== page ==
20th Anniversary Of China-kazakhstan Energy Cooperation

20th Anniversary Of China-kazakhstan Energy Cooperation

This year marks the 20th anniversary of China-Kazakhstan energy cooperation.

Trade in energy now accounts for 30 percent of bilateral trade between the two countries, said Chinese Minister of Commerce Zhong Shan during an interview in Astana, capital of Kazakhstan in June.

The output of crude oil which Chinese companies have developed in Kazakhstan accounts for 25 percent of the country’s total output. Kazakhstan has exported more than 100 million tons of crude oil and 183 billion cubic meters of natural gas to China.

Kazakhstan boasts rich oil and gas reserves, while China has a huge market for energy. The energy sector has been the main focal point for bilateral cooperation for a long time, and related cooperation has been accelerated since Chinese President Xi Jinping proposed the Silk Road Economic Belt in Astana in 2013.

Kazakhstan is also rich in solar and wind energy resources, which can form a complementary advantage with China’s advanced technologies, said Kazakhstan’s Energy Minister Kanat Bozumbayev, who thinks that the two countries also have broad prospects for cooperation on new energies.

So far, China has invested nearly US$43 billion in Kazakhstan, and Kazakhstan has become China’s largest investment destination along the Belt and Road routes.

In 1997, China National Petroleum Corporation(CNPC), the country’s largest oil and gas producer and supplier, purchased a 60.34 percent stake in AktobeMunaiGas, marking the beginning of Chinese oil companies’ investments in Central Asia. CNPC AktobeMunaiGas (CNPC AMG) now owns five oilfields, two gas fields and one oil exploration block in Kazakhstan. It has been reputed by the heads of state of the two countries as a model for bilateral economic and trade cooperation. Since then, CNPC has signed a further six deals.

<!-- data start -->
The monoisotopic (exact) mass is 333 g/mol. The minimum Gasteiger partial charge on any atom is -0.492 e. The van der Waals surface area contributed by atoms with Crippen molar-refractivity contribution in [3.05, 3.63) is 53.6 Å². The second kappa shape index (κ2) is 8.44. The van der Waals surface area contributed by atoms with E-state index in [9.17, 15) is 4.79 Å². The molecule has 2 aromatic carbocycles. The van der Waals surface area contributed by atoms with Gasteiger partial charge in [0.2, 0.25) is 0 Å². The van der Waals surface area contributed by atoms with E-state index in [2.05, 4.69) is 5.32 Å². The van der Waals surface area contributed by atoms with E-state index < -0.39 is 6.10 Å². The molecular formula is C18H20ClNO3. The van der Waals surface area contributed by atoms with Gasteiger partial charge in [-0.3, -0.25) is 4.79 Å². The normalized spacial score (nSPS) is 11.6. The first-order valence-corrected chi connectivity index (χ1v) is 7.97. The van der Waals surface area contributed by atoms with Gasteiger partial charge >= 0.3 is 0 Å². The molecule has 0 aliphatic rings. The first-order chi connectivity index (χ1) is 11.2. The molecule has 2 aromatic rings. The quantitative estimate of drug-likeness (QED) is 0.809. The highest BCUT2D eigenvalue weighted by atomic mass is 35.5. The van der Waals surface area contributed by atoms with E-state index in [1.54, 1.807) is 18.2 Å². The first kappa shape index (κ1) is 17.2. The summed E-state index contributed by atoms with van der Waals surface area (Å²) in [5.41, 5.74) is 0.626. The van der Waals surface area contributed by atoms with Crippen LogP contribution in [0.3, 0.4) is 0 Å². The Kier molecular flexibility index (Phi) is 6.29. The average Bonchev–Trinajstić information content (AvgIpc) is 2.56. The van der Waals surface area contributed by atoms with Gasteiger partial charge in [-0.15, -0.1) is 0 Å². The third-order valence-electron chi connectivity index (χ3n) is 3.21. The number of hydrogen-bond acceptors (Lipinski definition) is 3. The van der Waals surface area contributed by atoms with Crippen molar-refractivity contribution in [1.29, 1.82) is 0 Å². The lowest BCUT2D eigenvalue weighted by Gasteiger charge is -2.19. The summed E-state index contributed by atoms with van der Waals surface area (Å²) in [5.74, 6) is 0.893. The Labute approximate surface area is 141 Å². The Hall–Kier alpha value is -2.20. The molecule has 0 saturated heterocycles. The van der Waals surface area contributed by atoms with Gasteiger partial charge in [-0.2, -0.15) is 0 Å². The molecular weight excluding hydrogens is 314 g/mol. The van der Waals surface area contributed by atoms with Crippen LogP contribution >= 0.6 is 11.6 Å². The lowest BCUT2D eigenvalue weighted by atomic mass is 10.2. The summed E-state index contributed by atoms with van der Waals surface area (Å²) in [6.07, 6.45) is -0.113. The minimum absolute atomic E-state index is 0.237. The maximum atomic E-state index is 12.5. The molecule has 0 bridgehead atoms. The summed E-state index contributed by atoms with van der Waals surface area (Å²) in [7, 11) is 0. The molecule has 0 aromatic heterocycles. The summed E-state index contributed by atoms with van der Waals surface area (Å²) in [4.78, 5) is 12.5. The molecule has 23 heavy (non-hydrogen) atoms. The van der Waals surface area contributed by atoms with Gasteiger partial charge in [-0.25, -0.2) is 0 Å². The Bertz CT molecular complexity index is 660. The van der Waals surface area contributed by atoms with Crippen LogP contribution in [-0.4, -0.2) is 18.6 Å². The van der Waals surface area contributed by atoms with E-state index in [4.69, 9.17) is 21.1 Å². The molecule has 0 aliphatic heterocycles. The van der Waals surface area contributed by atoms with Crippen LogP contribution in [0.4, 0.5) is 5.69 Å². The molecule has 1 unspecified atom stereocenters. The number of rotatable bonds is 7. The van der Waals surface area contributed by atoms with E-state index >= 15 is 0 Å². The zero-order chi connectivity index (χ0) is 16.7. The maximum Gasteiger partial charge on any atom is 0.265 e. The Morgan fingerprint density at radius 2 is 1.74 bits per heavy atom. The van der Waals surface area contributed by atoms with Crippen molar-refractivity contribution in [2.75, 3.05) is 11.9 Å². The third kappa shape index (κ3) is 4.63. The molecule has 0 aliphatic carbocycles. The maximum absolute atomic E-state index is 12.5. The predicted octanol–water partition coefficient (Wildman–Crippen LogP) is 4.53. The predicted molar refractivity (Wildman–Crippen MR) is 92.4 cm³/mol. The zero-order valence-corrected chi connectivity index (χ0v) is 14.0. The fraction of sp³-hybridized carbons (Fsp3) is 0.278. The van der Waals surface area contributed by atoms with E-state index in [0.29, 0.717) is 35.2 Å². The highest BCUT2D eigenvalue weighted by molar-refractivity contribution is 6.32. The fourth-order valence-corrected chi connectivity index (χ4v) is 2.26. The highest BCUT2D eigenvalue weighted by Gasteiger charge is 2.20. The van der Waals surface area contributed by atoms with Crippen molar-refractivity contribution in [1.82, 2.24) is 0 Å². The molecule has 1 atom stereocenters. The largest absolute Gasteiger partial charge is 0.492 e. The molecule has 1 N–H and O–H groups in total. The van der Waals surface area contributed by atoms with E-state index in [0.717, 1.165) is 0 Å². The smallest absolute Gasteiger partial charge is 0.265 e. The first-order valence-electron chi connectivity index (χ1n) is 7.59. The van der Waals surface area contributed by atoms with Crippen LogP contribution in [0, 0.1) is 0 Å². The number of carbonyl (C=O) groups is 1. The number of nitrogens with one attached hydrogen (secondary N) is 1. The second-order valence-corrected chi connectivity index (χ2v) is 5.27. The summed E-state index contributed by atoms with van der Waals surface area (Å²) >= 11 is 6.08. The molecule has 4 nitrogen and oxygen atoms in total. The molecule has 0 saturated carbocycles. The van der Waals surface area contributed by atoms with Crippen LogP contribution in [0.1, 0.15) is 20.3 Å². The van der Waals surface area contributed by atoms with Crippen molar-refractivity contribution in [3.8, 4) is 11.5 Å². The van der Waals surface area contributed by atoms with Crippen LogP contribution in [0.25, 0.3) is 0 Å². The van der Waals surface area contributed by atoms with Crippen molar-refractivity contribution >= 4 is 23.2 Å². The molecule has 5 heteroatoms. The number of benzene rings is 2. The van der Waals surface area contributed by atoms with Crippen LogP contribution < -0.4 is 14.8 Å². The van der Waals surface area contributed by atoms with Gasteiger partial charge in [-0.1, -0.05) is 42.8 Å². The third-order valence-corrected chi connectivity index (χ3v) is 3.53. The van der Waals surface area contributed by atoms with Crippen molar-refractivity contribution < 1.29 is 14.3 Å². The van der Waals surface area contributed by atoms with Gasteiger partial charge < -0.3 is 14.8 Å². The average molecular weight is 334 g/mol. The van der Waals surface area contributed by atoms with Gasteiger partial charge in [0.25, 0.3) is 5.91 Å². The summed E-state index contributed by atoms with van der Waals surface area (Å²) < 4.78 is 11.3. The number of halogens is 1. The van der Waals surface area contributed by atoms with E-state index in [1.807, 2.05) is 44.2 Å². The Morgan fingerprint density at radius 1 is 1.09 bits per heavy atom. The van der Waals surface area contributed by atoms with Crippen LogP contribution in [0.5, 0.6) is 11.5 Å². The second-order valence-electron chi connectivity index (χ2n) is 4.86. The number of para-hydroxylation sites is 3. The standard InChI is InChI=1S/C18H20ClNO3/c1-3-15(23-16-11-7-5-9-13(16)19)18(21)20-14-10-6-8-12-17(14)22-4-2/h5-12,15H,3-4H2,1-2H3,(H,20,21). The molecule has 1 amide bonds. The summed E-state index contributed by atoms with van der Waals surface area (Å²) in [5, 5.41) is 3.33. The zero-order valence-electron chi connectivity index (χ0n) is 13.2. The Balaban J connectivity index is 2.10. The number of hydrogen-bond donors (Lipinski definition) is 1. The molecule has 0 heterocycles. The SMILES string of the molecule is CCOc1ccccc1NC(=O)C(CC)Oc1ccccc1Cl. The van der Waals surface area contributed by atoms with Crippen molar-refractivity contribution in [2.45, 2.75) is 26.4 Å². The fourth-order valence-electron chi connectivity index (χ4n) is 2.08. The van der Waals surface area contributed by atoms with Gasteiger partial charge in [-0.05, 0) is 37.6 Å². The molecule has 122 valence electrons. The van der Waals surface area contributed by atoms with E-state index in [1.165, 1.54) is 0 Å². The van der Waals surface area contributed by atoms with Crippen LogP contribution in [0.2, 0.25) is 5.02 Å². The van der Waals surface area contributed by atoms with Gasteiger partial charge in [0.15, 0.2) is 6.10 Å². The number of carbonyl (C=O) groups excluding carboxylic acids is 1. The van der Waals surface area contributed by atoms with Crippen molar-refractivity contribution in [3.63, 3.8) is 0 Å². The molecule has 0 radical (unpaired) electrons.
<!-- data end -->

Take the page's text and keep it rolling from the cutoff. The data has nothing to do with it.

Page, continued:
Statistics show that by the end of 2015, a total of 2,749 Chinese companies had registered in Kazakhstan, ranking third among foreign-invested firms in the country. Chinese businesses are mainly engaged in exploration and development, oil and gas pipeline construction and operation and gas station network operation, creating a great number of jobs for local people.

The China-Kazakhstan Crude Oil Pipeline runs 2,833 kilometers from Atyrau in Kazakhstan to Petro China Dushanzi Petrochemical Company via the Alataw Pass in China’s Xinjiang Uygur Autonomous Region. Oil imports through the pipeline hit the 100-million-ton mark on March 29.

Bilateral cooperation on clean energies and international production capacity is also booming. Both sides have carried out pragmatic cooperation in nuclear power and hydropower, and production capacity will be fostered as a new growth point for bilateral cooperation.

In 2015, CGN Uranium Resources Co Ltd, a subsidiary of China General Nuclear Power Corp (CGN), and Kazakhstan’s Kazatomprom, agreed to jointly build a nuclear fuel assembly plant in Kazakhstan. In 2016, HydroChina Corp, a subsidiary of the Power Construction Corporation of China, signed the contract to construct the 200-MW Badamsha wind power plant in Kazakhstan.